She says even though New Zealand is doing well with its public health communication, we are part of an international community. “There are dissonant voices out there, it makes us nervous and it certainly accentuates the anti-science voice. It’s a very challenging environment.”

She says the introduction of any Covid-19 vaccine would need to involve a transparent system, well-communicated to the public.

“The only reason we maintain high immunisation coverage is because the system works effectively and the community is confident in it. We don’t diminish people’s concerns, we address them.”

As New Zealand looks towards a future in which the borders might be open to certain parts of the world, Nikki says there’s much to think about and assess as to how we keep as many people as we can safe, but also protect the economy.

“We can’t maintain really tightly locked-down borders and wait for vaccines forever. Hopefully there will also be medication available that mitigates the effects of Covid – that would help.

“We need an ongoing conversation about what the next type of protection would look like. What would track and tracing look like and how can we try and prevent Covid’s spread? These are really difficult decisions and there’s no simple answer.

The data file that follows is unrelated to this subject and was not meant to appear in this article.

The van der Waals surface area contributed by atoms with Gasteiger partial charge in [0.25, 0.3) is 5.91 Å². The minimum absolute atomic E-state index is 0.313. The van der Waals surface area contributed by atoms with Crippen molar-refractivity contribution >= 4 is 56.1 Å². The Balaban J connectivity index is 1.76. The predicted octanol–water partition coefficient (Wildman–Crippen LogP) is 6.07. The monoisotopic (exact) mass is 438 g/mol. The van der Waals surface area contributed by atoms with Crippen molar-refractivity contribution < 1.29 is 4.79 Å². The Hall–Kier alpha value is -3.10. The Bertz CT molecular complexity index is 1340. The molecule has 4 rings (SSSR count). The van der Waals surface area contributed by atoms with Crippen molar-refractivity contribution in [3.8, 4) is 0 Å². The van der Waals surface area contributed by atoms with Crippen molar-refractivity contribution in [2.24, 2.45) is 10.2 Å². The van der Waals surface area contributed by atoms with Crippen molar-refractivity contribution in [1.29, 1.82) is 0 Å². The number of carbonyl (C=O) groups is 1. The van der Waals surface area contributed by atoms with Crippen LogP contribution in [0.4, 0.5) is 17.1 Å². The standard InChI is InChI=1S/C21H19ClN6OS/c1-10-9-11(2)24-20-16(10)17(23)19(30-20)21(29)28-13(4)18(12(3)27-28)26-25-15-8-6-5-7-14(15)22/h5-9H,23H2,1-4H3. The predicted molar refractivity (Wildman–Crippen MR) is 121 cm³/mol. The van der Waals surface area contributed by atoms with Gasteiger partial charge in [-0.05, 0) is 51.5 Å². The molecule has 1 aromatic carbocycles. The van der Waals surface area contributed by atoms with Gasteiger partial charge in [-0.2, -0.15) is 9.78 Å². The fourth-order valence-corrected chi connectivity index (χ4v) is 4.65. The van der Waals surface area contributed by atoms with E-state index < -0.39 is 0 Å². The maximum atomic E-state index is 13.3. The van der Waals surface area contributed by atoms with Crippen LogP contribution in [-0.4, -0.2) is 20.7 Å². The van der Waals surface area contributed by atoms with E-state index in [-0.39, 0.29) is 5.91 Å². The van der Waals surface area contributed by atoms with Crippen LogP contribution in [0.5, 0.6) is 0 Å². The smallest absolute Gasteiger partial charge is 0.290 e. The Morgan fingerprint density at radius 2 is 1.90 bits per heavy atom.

“If we suddenly allowed it in the community, our hospitals would take a huge hit and people would die or get severely ill. Ethically we’re not prepared to do that or to try for herd immunity by just letting it rock through the community. I don’t believe New Zealand would tolerate or want that.

“Recently we’ve seen community transmission in Auckland, and we will probably see community transmission in the future. What we need to do is minimise it so it has as little effect as possible on New Zealanders’ health, while also recognising we are part of an international community and we will need to have our borders open to some extent.”


This article was originally published in the November 2020 edition of UniNews and was republished with permission.

Nikki Turner is the Director of the Immunisation Advisory Centre and an Associate Professor at the University of Auckland. She is an expert in immunisation.